Supreme Court declares law denying unmarried people widowed parent’s allowance incompatible with Convention rights
30 August 2018
In the matter of an application by Siobhan McLaughlin for Judicial Review (Northern Ireland)  UKSC 48, the UK’s Supreme Court, which sat for the first time in Northern Ireland to hear the appeal, has ruled against the government and declared that a law preventing unmarried people from claiming widowed parent’s allowance (WPA) is incompatible with their fundamental rights protected by the Human Rights Act 1998 (HRA) and the European Convention on Human Rights (ECHR).
Parliament will now have to consider whether to amend the law to make it compatible with the ECHR rights of unmarried survivors.
Allowing the appeal of Ms McLaughlin, who was in a long term unmarried relationship with her children’s father before his death, the UK’s highest court decided that since WPA ‘exists because of the responsibilities of the deceased and the survivor towards their children’ [§39], which exist regardless of the adults’ marital status, it is unjustified to deprive children of unmarried parents of the advantages of being in a household receiving WPA.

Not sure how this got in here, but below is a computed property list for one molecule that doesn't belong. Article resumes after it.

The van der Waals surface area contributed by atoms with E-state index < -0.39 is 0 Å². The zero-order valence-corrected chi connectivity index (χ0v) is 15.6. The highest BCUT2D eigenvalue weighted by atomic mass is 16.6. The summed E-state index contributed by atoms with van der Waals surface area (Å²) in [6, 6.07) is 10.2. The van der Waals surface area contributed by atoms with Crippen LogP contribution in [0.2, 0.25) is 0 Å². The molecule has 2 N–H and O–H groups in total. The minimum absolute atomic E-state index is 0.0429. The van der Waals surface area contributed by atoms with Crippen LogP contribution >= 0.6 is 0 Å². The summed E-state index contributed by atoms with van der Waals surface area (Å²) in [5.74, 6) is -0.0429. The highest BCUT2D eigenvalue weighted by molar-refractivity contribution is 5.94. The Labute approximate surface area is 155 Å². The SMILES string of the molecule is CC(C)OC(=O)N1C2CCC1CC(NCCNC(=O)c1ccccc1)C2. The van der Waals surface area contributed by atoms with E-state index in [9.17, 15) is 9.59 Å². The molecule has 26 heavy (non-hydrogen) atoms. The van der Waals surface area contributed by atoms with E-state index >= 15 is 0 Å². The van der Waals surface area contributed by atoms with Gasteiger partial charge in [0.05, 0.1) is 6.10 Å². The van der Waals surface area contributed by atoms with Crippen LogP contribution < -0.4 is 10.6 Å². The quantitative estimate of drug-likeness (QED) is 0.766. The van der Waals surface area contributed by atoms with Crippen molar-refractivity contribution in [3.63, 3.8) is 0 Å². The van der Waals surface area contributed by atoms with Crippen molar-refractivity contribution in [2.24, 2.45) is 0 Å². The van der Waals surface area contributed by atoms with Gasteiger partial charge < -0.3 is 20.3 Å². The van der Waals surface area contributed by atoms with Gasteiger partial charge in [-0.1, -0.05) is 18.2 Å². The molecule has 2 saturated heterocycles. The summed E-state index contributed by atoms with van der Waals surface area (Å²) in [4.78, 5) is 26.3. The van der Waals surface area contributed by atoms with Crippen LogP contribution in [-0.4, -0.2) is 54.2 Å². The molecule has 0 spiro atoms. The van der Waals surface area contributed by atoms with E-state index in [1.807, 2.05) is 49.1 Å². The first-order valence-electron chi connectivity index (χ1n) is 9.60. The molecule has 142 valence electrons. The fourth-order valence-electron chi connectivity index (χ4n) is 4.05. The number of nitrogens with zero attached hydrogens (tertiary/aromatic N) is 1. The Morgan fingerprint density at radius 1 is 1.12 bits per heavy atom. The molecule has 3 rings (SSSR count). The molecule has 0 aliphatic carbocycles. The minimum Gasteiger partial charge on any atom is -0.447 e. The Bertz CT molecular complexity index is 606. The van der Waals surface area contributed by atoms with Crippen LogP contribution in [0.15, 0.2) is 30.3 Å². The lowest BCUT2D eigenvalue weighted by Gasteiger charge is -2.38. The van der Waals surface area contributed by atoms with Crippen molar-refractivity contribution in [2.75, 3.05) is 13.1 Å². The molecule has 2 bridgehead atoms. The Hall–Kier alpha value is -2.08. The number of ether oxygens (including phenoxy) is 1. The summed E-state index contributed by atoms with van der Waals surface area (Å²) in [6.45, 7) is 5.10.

The case is important because:
- It is likely that Parliament will now legislate to create new rights to family bereavement benefits giving greater protection to unmarried survivors with children;
- The Court declined to follow an earlier decision of the European Court of Human Rights, which had rejected the argument that WPA was unlawfully discriminatory [§49];
- WPA is found to be in the ambit of both Article 1 of the First Protocol and Article 8 of the ECHR [§23], and the Court criticises the tendency of domestic courts to quibble with claims that those articles are applicable in discrimination cases [§20: ‘It is fair to say that the English courts have made rather heavy weather of the ambit point’]; and
- The judgment makes innovative use of a range of international human rights instruments to inform its conclusions. In particular, it notes the commitment to bereavement benefits for adults and children in ILO Social Security (Minimum Standards) Convention 1952 [§5], and the right of ‘every child… to benefit from social security’ in Article 26 UNCRC [§40].
The Court ruled four to one in favour of the appellant, with the majority judgment written by the Court’s President Baroness Hale. Lord Mance writes a concurring judgment, with which Baroness Hale and Lord Kerr agree. Lord Hodge would have dismissed the appeal: in his view the connection between the appellant’s children and WPA was too weak for the argument of the majority to succeed.